Media releases


8 January 2020

Fuel Management – an important part of the integrated strategy the future

The Howitt Society emphatically rejects the assertion by the CFA Chief Officer that fuel reduction burns are a ’load of emotional rubbish’. “Reality in the bush shows the opposite even under these extreme fire conditions” said Secretary Garry Squires.

It is simple science – if the fuel load is halved the fire intensity is reduced by a factor of 4, if the fuel load is reduced to a quarter then the fire intensity is reduced by a factor of 16.  No fuel equals no fire, reduced fuel equals a substantial reduction in fire intensity. 
Fuel reduction burns usually do not halt a fire but they do greatly reduce the intensity. In the Orbost and Bruthen areas during the past weeks there have been numerous examples where autumn 2019 fuel reduction burns have stopped the run of a fire and other examples where recent fuel reduction has reduced the intensity such that crews could easily control the fire.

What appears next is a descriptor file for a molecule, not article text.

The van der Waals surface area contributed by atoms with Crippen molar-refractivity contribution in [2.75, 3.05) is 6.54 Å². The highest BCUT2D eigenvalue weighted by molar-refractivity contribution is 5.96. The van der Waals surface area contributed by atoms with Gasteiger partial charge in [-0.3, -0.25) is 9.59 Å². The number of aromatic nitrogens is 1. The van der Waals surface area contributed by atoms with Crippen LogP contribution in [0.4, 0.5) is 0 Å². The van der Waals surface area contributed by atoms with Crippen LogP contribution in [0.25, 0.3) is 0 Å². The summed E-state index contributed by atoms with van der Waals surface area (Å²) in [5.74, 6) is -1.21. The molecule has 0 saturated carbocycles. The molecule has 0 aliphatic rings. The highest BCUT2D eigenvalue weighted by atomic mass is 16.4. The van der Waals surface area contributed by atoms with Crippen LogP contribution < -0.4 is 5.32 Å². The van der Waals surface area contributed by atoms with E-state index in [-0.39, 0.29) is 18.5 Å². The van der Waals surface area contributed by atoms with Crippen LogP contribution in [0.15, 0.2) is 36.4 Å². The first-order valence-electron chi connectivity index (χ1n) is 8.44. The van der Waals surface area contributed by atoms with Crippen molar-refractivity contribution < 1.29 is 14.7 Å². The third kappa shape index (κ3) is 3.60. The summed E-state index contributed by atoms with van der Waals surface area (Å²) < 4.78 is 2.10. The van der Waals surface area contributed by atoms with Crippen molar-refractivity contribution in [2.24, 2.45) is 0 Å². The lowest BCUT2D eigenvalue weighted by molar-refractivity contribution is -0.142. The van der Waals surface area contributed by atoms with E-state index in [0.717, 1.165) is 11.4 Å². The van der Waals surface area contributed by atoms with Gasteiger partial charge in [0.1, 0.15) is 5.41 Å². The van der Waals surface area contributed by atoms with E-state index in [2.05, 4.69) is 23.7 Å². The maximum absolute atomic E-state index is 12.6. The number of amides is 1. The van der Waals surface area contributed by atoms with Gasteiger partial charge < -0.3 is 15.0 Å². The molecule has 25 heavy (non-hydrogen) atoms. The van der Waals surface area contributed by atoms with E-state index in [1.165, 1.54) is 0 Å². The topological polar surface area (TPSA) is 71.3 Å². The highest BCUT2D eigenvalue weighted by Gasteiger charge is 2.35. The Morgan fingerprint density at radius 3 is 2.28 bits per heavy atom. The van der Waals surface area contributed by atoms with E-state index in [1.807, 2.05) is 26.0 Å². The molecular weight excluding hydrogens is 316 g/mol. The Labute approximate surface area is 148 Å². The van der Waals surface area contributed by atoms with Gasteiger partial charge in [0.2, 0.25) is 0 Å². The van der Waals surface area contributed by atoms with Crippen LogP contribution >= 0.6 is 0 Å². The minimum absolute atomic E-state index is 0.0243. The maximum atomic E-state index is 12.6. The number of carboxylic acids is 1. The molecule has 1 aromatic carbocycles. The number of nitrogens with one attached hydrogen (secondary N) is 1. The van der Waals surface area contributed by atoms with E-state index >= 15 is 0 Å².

Planned burning is really the only broad area option to lessen the impact of these high intensity large area fires. More trucks and aircraft can do little to stop these fires whilst they are so intense.

We cannot allow the devastation caused by wildfire over the past 15 years to continue. It has been too persistent, to pervasive. It is obvious we must adapt, not down the road, but now. There will be nothing left worth saving if we sit back and wait for climate change abatement policies to save the our landscapes.

Governments and agencies, their reputations on the line, will inevitably become defensive and resist when held accountable for a demanding burning program. The problem for this fire season extends beyond governments, to all political actors … and that includes media. We are in this together. We will only get out of it together.

“We have to seriously question our management of livelihood and property, native flora and fauna, clean water production, carbon storage and simply the bush as we know it”, according to Society President Geoff Burrowes.